Food and farming can power Britain post-Brexit, says NFU President

Now is the opportunity to change and reshape agriculture policy and future-proof British food production, according to NFU President Meurig Raymond
calendar icon 20 February 2018
clock icon 4 minute read

Leading the opening address at the NFU Conference, being held in Birmingham today (Tuesday 20 February), Mr Raymond will tell 1,500 delegates and attendees, including Defra Secretary of State Michael Gove, that the nation needs a good Brexit - one which means British farming and food production builds on the £112 billion it already contributes to the economy and supporting jobs for almost 4 million people, has access to a competent and reliable workforce to harvest our fresh produce and sees Britain’s self-sufficiency in food increase rather than decrease.

On the vital role British food and farming can play in the country’s future, Mr Raymond will also highlight farming’s story as a responsible long-term steward of the countryside and as an acknowledged world leader in animal welfare.

“Food is at the heart of the British countryside; it’s at the heart of the British economy. British farming produces a safe, affordable and high quality supply of food,” said Mr Raymond.

“British farmers want to be the first supplier of choice, servicing every price point and serving every plate, feeding Britain with food produced to a high standard, independently inspected to ensure its integrity. We have the climate and soil, we have the knowledge and desire, and we have the Red Tractor.”

But Mr Raymond will also issue a warning. The NFU has outlined its vision for a successful Brexit for British food and farming, with a focus on environment, productivity and building resilience to volatility outlined as the three policy cornerstones needed for farming’s future outside the EU.

He will say: “Time is running out. To use a farming analogy, those three cornerstones outlined in our vision are three legs of a milking stool. There’s a lot of spilt milk if you remove one of them.

“We must have frictionless trade with the EU. Everything else, including the final shape of any domestic agricultural policy, is dependent on that. And of course, those who advocate a cheap food policy, of scouring the world for low cost food should bear in mind the price paid in traceability, in standards and in the off-shoring of environmental impact.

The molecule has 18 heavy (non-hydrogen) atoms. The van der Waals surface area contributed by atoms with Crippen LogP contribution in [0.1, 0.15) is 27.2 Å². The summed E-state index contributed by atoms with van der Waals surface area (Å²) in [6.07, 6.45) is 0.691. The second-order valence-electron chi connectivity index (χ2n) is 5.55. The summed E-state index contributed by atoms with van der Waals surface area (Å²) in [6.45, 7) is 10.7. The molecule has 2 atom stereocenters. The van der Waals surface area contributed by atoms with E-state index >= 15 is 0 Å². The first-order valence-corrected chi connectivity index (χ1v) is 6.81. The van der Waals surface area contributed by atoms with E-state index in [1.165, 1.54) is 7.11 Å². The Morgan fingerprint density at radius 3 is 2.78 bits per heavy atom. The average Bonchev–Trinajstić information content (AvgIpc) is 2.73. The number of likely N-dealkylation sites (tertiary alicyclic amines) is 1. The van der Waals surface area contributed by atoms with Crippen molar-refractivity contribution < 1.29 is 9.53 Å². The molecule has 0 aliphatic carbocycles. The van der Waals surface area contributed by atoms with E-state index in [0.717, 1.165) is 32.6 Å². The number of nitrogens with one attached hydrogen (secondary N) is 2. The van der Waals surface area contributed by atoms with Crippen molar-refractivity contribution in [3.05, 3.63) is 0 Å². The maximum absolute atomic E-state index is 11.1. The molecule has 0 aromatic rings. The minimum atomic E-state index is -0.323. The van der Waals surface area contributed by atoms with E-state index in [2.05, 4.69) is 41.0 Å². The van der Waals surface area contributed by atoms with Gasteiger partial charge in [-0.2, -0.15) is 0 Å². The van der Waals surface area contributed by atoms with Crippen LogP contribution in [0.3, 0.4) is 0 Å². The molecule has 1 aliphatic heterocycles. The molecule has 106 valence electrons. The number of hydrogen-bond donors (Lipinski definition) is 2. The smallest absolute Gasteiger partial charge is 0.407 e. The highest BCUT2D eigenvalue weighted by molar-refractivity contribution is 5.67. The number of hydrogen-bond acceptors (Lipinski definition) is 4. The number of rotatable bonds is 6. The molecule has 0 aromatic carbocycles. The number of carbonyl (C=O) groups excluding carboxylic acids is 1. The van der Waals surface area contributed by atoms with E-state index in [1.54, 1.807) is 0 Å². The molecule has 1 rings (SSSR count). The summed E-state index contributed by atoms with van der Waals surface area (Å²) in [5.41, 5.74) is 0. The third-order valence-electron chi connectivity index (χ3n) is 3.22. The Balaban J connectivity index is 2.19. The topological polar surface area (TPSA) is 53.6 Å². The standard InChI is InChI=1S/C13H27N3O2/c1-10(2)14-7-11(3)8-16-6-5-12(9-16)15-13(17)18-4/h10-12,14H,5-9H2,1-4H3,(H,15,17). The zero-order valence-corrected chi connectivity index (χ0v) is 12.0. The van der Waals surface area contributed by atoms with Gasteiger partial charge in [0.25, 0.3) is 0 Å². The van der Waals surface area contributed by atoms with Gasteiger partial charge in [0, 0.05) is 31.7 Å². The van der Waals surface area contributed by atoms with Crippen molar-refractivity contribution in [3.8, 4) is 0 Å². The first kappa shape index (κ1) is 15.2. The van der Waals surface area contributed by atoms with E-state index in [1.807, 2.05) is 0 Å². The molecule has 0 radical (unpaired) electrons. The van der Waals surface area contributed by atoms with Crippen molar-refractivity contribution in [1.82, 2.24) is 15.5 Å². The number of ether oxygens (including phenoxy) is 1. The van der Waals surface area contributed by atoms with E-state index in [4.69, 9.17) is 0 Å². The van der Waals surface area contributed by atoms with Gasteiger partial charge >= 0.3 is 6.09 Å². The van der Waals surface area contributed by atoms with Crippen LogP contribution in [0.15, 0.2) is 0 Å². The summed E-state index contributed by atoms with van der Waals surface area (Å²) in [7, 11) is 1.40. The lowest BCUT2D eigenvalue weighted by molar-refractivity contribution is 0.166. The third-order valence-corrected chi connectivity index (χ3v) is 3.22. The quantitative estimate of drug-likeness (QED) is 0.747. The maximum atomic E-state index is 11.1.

“And to deliver farming’s true potential for Britain we must have a trading environment that helps, not hinders. We must have a food supply chain which shares the risk equally – rather than piling all the risk onto the farmer.

“British farmers are extremely proud of the standards they adhere to – most of them linked to the Red Tractor, which ensures the very best in traceability. We mustn’t let those standards slip and be undermined by a bad trade deal during Brexit negotiations.

“A growing population has a growing appetite. Not only is it unwise to depend increasingly on whoever and wherever in the world to feed us but without thriving food businesses there simply will not be the people – farmers – to look after and nurture the countryside.

“Britain’s farms need access to the EU market, we need access to a reliable workforce and we need measures to help our food and farming industry be more productive.”

Mr Raymond will stress that the whole food supply chain is determined to make Brexit a success and will call on Mr Gove and the rest of Government to work together to form a new British food and farm policy right for the British people, those who deserve to know the food they eat is produced to the highest standards, by farmers who care for the environment and by an industry which is driving the British economy.

Ryan Johnson

Editor at The Poultry Site

Ryan worked in conservation from 2008 to 2017, during which time he operated a rainbow trout hatchery and helped to maintain public and protected green spaces in Canada for the Toronto and Region Conservation Authority. As editor of The Poultry Site, he now writes about challenges and opportunities in agriculture across the globe.

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